As I mentioned above, 2008 is the 20th anniversary of this seminal story and DC is celebrating with a newly remastered hardcover version. Brian Bolland, the original story's artist, has gone back and reworked every color on every panel to produce an extremely high quality final product. Apparently Bolland was supposed to color the original story but due to him taking forever on pencils, DC wanted the product finished, therefore hiring a colorist to finish the job. The final look of the 1988 original is very much with the times. Colors scream off the page in bright tones of green and violet. The two narratives are handled with two separate color palettes, a warmer finish for the past, with a dark, cooler scheme for the present. Truthfully, before seeing the reworked 2008 edition, I was completey content with the original color job John Higgins did. The two color palettes separated the narratives perfectly while still flowing because of Bolland's match-on-action. However, the 2008 edition is a sight to behold. Changing the color palettes too achieve a more "noir" feel, Bolland decided to go black and white with the flashbacks with simple objects highlighted in color for their significance. Grays overtake every page making iconic images such as the "Red Hood" pop off the page. Even the present day pages benefit from lack of bright colors, fitting the extremely dark tone the book attempts to achieve. Take a look below for some side by side comparison pages between the two versions. The original 1988 on the left, and the 2008 remastered on the right.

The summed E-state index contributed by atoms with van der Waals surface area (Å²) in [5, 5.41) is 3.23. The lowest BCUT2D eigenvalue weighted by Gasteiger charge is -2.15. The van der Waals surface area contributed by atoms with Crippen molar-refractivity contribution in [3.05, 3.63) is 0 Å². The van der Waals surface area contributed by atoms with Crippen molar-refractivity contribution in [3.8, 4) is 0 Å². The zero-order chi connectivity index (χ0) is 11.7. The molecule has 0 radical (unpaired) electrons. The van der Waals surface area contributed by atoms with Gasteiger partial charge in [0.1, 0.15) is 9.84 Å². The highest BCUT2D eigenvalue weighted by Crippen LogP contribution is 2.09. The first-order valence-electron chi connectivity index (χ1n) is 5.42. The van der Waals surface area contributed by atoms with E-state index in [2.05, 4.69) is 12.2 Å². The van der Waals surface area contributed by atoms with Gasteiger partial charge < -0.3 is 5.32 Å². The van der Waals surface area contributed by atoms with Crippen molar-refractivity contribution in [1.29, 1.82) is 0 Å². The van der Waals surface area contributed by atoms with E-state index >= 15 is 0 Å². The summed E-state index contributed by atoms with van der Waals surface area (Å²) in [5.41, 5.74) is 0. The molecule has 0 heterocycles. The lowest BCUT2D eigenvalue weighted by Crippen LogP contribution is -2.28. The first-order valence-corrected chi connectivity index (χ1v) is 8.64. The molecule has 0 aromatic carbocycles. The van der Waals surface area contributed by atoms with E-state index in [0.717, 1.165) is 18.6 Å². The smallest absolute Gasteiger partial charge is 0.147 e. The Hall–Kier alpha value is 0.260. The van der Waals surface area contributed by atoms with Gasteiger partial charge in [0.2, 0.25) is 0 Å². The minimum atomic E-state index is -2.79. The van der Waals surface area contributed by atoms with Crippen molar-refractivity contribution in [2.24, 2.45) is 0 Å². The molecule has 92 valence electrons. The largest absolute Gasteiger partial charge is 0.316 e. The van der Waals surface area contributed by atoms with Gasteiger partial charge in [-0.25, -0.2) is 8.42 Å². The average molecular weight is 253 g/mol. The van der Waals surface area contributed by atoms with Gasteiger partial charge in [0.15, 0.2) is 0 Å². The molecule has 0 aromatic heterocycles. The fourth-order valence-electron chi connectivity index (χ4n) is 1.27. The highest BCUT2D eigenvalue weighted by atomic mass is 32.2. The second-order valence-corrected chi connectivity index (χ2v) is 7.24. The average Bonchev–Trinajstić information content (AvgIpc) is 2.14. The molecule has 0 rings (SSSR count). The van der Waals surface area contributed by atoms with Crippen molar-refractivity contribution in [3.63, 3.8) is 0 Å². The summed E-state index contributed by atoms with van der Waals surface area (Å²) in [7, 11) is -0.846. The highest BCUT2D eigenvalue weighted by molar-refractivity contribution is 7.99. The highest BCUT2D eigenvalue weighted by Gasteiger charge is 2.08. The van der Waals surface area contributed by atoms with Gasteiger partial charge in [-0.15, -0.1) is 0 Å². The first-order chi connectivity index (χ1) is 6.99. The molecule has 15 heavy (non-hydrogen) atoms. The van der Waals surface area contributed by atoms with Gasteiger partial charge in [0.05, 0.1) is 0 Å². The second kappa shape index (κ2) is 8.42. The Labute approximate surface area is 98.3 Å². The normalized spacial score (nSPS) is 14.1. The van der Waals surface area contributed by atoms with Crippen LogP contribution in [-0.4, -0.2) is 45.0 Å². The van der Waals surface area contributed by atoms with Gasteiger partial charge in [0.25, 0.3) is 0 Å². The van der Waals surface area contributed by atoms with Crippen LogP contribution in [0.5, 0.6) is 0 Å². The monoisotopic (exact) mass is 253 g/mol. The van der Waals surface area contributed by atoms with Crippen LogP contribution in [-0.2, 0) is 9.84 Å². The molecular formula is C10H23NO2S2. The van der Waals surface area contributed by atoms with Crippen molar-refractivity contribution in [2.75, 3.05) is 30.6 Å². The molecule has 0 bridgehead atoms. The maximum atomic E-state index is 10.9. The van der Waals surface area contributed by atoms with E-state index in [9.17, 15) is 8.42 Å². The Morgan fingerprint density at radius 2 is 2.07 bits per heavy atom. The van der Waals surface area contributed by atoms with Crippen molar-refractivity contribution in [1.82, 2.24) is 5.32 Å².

To wrap up this article I will finally touch on the story itself. If you have never read The Killing Joke, don't come here for a definitive answer to the psyche of the Joker, or Batman for that matter. What Alan Moore leaves you with is something far more sinister: a vague metaphorical joke. And maybe that's the only difference between Batman and Joker, Batman would be the one "to hold the flashlight." However, if that's the point Moore makes about the nature of Batman, then readers should be nervous. This character that people look up too, aspire to be, is just as crazy as the loons he puts in the madhouse. I think that is why I love The Killing Joke so much. It is the perfect character piece for both Batman and the Joker, told so brilliantly simple by Alan Moore and Brian Bolland. So do yourself a favor and go pick up this story any way you can. You have a number of options before you. You can pick up the newly released hardcover with the fantastic recoloring, track down the original, or buy DC Universe: The Stories of Alan Moore for The Killing Joke, along with the rest of Moore's DC portfolio. Whatever your poison, make sure you do it with a smile.